This is People's Daily Tonight, your news source from China.
19th Journalists' Day: a glimpse into a journalist's life
November 8th marks the 19th Journalists' Day in China, a festival featuring all journalists.
First established by the State Council in 2000, the day calls for the public to acknowledge journalists, which few people do.
Day by day, journalists try to present the bigger picture of the world to us, covering real-life stories from almost all corners of the world, but rarely tell their own.
Many people have some misconceptions about journalists
What is the day-to-day life of a journalist really like?
This is a question that requires us to see beyond the camera.
More often than not, they work long hours, are too nomadic to be good spouses or parents, and can get too busy to be close friends with anyone.
Nevertheless, they are always more than qualified to safeguard the truth, to explore the unfamiliar, to connect the government and the people, the local and the world.
They observe, they record and they participate.
During festivals, they broadcast during the holidays that they don't take.
They stay where the storms hit the hardest, as people need a first-person account of what is happening on the ground.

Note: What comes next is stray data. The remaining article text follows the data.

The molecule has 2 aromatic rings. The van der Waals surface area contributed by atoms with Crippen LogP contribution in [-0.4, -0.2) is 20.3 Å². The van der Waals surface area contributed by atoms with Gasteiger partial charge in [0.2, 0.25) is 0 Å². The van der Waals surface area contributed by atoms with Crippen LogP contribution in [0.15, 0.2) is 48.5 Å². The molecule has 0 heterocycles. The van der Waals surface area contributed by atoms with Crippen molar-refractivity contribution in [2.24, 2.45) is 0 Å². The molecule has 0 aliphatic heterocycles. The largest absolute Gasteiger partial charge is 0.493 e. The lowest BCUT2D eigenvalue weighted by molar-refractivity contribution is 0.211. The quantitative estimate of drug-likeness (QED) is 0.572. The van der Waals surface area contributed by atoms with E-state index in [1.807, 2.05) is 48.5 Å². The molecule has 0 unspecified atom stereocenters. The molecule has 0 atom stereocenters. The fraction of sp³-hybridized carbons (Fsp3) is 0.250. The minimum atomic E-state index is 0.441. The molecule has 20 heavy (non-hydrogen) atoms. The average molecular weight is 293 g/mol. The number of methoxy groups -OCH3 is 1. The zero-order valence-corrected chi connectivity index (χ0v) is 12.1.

While others retreat, they head for where the disasters take place.
Standing side by side with soldiers, journalists seek truth like a soldier seeks peace.
Journalists are brilliant dealing with any situation, keeping a cool head no matter what.
They bring the whole world to you, and you to the world.
News can arise anytime anywhere, and that's why they can hardly find the time or place to be carefree enough for a thorough rest.
Though there are times when they do feel tired. They never stop.
In today's era of internet-based civic journalism, the working conditions of journalists have changed greatly, raising the demands for their skills with new technologies. Possibilities are that the only thing that remains unchanged so far is that journalists still stay true to their original mission, which means a lot to us.
They hope all the best for society, and we hope all the best for them.
And that's People's Daily Tonight. Thanks for joining us.
(Produced by Han Xiaomeng and Wang Xiangyu; article written by Li Siying)